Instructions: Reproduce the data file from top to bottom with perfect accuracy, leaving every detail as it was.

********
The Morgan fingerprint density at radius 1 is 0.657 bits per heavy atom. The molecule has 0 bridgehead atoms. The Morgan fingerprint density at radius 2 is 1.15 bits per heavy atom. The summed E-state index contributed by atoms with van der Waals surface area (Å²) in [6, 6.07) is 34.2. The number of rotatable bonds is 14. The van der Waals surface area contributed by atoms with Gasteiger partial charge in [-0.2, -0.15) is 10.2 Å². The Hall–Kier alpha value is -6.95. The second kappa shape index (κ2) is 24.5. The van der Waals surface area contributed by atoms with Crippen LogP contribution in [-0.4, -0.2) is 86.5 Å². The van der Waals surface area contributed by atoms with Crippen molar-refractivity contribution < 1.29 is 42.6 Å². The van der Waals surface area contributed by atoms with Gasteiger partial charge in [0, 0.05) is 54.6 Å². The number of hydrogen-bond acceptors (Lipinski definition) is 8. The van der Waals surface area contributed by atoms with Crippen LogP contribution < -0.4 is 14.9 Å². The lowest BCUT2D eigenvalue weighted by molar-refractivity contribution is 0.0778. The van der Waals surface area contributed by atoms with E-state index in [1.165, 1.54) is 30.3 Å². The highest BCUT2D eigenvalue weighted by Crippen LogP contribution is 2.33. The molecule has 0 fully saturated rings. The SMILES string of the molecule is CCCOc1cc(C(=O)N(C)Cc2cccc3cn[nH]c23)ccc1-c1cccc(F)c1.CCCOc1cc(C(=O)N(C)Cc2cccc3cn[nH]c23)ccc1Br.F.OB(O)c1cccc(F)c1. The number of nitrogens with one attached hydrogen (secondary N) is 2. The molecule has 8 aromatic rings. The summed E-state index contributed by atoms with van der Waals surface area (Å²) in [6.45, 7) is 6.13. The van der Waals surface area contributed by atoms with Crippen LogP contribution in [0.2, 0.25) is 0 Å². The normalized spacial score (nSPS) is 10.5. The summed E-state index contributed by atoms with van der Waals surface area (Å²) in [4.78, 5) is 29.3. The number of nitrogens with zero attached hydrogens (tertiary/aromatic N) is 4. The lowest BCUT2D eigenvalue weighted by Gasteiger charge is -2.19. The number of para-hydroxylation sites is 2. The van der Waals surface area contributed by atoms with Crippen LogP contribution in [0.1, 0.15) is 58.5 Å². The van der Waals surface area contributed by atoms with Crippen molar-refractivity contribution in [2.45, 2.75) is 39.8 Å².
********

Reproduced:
The Morgan fingerprint density at radius 1 is 0.657 bits per heavy atom. The molecule has 0 bridgehead atoms. The Morgan fingerprint density at radius 2 is 1.15 bits per heavy atom. The summed E-state index contributed by atoms with van der Waals surface area (Å²) in [6, 6.07) is 34.2. The number of rotatable bonds is 14. The van der Waals surface area contributed by atoms with Gasteiger partial charge in [-0.2, -0.15) is 10.2 Å². The Hall–Kier alpha value is -6.95. The second kappa shape index (κ2) is 24.5. The van der Waals surface area contributed by atoms with Crippen LogP contribution in [-0.4, -0.2) is 86.5 Å². The van der Waals surface area contributed by atoms with Crippen molar-refractivity contribution < 1.29 is 42.6 Å². The van der Waals surface area contributed by atoms with Gasteiger partial charge in [0, 0.05) is 54.6 Å². The number of hydrogen-bond acceptors (Lipinski definition) is 8. The van der Waals surface area contributed by atoms with Crippen LogP contribution < -0.4 is 14.9 Å². The lowest BCUT2D eigenvalue weighted by molar-refractivity contribution is 0.0778. The van der Waals surface area contributed by atoms with E-state index in [1.165, 1.54) is 30.3 Å². The highest BCUT2D eigenvalue weighted by Crippen LogP contribution is 2.33. The molecule has 0 fully saturated rings. The SMILES string of the molecule is CCCOc1cc(C(=O)N(C)Cc2cccc3cn[nH]c23)ccc1-c1cccc(F)c1.CCCOc1cc(C(=O)N(C)Cc2cccc3cn[nH]c23)ccc1Br.F.OB(O)c1cccc(F)c1. The number of nitrogens with one attached hydrogen (secondary N) is 2. The molecule has 8 aromatic rings. The summed E-state index contributed by atoms with van der Waals surface area (Å²) in [6.45, 7) is 6.13. The van der Waals surface area contributed by atoms with Crippen LogP contribution in [0.2, 0.25) is 0 Å². The normalized spacial score (nSPS) is 10.5. The summed E-state index contributed by atoms with van der Waals surface area (Å²) in [4.78, 5) is 29.3. The number of nitrogens with zero attached hydrogens (tertiary/aromatic N) is 4. The lowest BCUT2D eigenvalue weighted by Gasteiger charge is -2.19. The number of para-hydroxylation sites is 2. The van der Waals surface area contributed by atoms with Crippen LogP contribution in [0.1, 0.15) is 58.5 Å². The van der Waals surface area contributed by atoms with Crippen molar-refractivity contribution in [2.45, 2.75) is 39.8 Å².